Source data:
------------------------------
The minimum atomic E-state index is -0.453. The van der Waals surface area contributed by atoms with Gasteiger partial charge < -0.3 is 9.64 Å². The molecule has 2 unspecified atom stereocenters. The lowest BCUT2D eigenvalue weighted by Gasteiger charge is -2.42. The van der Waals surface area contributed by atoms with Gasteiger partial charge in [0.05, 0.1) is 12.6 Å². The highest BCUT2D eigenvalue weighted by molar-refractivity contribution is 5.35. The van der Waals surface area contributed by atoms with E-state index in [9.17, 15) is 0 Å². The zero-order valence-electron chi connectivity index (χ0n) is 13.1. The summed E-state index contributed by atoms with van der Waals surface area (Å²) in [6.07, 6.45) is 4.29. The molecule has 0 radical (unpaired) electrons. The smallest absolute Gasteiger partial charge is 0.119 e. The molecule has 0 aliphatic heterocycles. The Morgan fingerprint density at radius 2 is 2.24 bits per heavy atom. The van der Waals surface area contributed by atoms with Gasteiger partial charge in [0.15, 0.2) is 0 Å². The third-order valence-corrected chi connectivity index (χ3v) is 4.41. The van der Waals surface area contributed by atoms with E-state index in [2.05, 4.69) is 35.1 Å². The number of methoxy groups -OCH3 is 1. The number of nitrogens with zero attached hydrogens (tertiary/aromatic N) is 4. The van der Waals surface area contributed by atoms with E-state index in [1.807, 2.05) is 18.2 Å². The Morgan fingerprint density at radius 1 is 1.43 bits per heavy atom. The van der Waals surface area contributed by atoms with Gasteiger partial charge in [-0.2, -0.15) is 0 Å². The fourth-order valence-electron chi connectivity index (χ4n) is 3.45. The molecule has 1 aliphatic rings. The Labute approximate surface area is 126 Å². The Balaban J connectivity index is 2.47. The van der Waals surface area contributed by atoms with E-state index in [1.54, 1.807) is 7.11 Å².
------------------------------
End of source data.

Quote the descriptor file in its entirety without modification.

The minimum atomic E-state index is -0.453. The van der Waals surface area contributed by atoms with Gasteiger partial charge < -0.3 is 9.64 Å². The molecule has 2 unspecified atom stereocenters. The lowest BCUT2D eigenvalue weighted by Gasteiger charge is -2.42. The van der Waals surface area contributed by atoms with Gasteiger partial charge in [0.05, 0.1) is 12.6 Å². The highest BCUT2D eigenvalue weighted by molar-refractivity contribution is 5.35. The van der Waals surface area contributed by atoms with E-state index in [9.17, 15) is 0 Å². The zero-order valence-electron chi connectivity index (χ0n) is 13.1. The summed E-state index contributed by atoms with van der Waals surface area (Å²) in [6.07, 6.45) is 4.29. The molecule has 0 radical (unpaired) electrons. The smallest absolute Gasteiger partial charge is 0.119 e. The molecule has 0 aliphatic heterocycles. The Morgan fingerprint density at radius 2 is 2.24 bits per heavy atom. The van der Waals surface area contributed by atoms with Gasteiger partial charge in [0.15, 0.2) is 0 Å². The third-order valence-corrected chi connectivity index (χ3v) is 4.41. The van der Waals surface area contributed by atoms with E-state index in [2.05, 4.69) is 35.1 Å². The number of methoxy groups -OCH3 is 1. The number of nitrogens with zero attached hydrogens (tertiary/aromatic N) is 4. The van der Waals surface area contributed by atoms with E-state index in [1.807, 2.05) is 18.2 Å². The Morgan fingerprint density at radius 1 is 1.43 bits per heavy atom. The van der Waals surface area contributed by atoms with Gasteiger partial charge in [-0.2, -0.15) is 0 Å². The fourth-order valence-electron chi connectivity index (χ4n) is 3.45. The molecule has 1 aliphatic rings. The Labute approximate surface area is 126 Å². The Balaban J connectivity index is 2.47. The van der Waals surface area contributed by atoms with E-state index in [1.54, 1.807) is 7.11 Å².